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Cracker Squire


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Location: Douglas, Coffee Co., The Other Georgia, United States

Sid in his law office where he sits when meeting with clients. Observant eyes will notice the statuette of one of Sid's favorite Democrats.

Sunday, January 05, 2014

Who votes?

Dan Balz writes in The Washington Post:

Women are now more likely to vote than men. And the gap between black and white participation has narrowed significantly. In the most recent election, blacks voted at higher rates than whites in some states.

During a time of rising income inequality, wealthier and better-educated people continue to vote “at substantially higher rates” than poorer, less-educated people. That gap existed 40 years ago and still does.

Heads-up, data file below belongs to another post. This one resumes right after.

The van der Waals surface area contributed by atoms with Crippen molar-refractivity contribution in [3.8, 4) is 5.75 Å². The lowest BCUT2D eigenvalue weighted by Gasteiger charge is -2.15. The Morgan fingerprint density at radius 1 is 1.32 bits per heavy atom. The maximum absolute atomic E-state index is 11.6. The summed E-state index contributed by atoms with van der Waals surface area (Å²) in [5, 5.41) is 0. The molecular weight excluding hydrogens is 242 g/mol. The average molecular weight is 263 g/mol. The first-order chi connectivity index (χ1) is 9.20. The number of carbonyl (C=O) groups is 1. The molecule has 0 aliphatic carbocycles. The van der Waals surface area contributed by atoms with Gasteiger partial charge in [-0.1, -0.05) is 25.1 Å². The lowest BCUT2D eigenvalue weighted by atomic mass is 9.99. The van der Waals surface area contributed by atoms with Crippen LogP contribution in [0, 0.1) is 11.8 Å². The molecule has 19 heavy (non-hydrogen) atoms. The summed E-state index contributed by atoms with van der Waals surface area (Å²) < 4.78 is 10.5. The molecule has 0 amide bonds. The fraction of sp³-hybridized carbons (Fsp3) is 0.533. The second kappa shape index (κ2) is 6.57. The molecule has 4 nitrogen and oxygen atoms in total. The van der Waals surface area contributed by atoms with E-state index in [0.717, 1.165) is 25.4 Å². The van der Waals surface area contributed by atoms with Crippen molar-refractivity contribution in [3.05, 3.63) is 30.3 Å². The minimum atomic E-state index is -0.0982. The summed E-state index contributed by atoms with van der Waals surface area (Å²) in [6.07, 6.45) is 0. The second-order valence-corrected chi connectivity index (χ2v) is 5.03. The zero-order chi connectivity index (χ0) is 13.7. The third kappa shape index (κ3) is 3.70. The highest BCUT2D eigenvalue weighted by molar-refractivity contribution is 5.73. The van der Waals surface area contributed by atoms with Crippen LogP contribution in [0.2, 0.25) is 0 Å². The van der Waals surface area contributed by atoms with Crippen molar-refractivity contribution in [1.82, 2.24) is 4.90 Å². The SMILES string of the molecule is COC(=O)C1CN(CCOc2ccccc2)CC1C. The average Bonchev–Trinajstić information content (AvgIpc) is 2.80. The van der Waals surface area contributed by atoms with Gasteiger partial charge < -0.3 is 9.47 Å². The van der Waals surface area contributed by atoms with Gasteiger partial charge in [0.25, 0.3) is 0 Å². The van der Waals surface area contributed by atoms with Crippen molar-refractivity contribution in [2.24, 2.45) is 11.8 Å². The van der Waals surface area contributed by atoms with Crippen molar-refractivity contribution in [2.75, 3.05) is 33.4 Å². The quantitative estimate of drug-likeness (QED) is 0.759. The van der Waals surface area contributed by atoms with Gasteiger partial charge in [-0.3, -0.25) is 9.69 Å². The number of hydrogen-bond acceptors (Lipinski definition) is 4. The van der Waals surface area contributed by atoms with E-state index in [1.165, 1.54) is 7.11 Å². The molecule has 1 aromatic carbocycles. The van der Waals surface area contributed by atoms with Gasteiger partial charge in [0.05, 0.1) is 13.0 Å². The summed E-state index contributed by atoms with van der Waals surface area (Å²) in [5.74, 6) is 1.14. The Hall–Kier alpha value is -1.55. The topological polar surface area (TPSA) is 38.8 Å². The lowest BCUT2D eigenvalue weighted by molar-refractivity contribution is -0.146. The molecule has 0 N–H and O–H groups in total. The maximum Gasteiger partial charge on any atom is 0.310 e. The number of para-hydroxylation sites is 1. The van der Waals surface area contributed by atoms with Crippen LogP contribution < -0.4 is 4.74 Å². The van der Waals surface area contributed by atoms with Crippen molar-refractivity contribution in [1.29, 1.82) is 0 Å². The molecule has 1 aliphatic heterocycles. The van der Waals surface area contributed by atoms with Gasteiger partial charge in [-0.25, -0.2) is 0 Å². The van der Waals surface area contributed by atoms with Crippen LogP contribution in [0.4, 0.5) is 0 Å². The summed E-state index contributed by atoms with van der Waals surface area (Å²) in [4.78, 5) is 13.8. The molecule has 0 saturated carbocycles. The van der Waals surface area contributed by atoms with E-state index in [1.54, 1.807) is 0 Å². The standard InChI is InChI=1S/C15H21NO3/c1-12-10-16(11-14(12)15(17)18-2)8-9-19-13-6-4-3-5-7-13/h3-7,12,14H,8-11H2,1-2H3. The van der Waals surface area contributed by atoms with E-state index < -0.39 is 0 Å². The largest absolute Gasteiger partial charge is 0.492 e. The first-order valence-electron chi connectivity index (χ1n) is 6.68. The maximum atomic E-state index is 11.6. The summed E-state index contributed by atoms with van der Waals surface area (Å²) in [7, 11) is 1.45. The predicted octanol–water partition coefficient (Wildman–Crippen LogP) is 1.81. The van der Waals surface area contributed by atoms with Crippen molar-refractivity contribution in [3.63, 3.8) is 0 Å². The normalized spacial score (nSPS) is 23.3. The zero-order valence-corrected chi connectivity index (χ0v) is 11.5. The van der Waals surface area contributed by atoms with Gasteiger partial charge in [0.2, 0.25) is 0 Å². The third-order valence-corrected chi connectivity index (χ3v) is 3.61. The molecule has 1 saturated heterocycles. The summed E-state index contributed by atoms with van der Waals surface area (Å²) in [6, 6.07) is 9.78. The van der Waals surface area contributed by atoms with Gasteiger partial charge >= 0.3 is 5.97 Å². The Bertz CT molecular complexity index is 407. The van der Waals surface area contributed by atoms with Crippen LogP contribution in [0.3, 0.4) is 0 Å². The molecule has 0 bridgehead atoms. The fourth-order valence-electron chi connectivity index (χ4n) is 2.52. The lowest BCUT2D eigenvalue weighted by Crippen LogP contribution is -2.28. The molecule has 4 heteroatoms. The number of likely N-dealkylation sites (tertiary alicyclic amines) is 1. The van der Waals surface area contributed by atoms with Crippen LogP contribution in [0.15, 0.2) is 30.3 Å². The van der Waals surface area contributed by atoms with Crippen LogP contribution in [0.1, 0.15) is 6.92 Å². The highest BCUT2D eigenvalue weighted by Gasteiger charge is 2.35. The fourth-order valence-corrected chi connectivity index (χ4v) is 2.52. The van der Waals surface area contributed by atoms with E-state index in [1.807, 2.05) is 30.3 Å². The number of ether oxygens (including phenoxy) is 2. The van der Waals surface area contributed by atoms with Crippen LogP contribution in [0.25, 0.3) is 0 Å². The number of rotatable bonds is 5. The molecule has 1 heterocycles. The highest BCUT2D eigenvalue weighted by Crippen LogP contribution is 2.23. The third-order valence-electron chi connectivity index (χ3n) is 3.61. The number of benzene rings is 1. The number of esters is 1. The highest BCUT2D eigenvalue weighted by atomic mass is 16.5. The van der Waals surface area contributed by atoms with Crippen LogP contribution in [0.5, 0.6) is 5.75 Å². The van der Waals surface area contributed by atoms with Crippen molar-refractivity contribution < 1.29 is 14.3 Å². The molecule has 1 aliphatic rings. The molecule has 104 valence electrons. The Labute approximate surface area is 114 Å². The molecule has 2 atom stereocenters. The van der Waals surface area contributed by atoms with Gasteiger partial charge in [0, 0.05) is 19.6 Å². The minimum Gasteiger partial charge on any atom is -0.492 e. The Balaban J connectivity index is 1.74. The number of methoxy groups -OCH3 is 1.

Politicians and others have looked for ways to make it easier to vote. New laws that allow people to register on Election Day are one example. Those changes have had a positive, if modest, impact on the percent of eligible voters who actually cast ballots, the authors conclude, enough to change the outcome in a close election.

But they haven’t changed the imbalance in participation rates among wealthier vs. poorer Americans, nor have they affected the degree to which politicians have sought to address income inequality. The problem has gotten worse as voter participation rates have increased.

Another conclusion is that eligible voters are more likely to cast ballots if they see a difference among the candidates. “If citizens see no differences in what candidates are offering, then, there really is very little reason to show up at the polls,” according to the authors.


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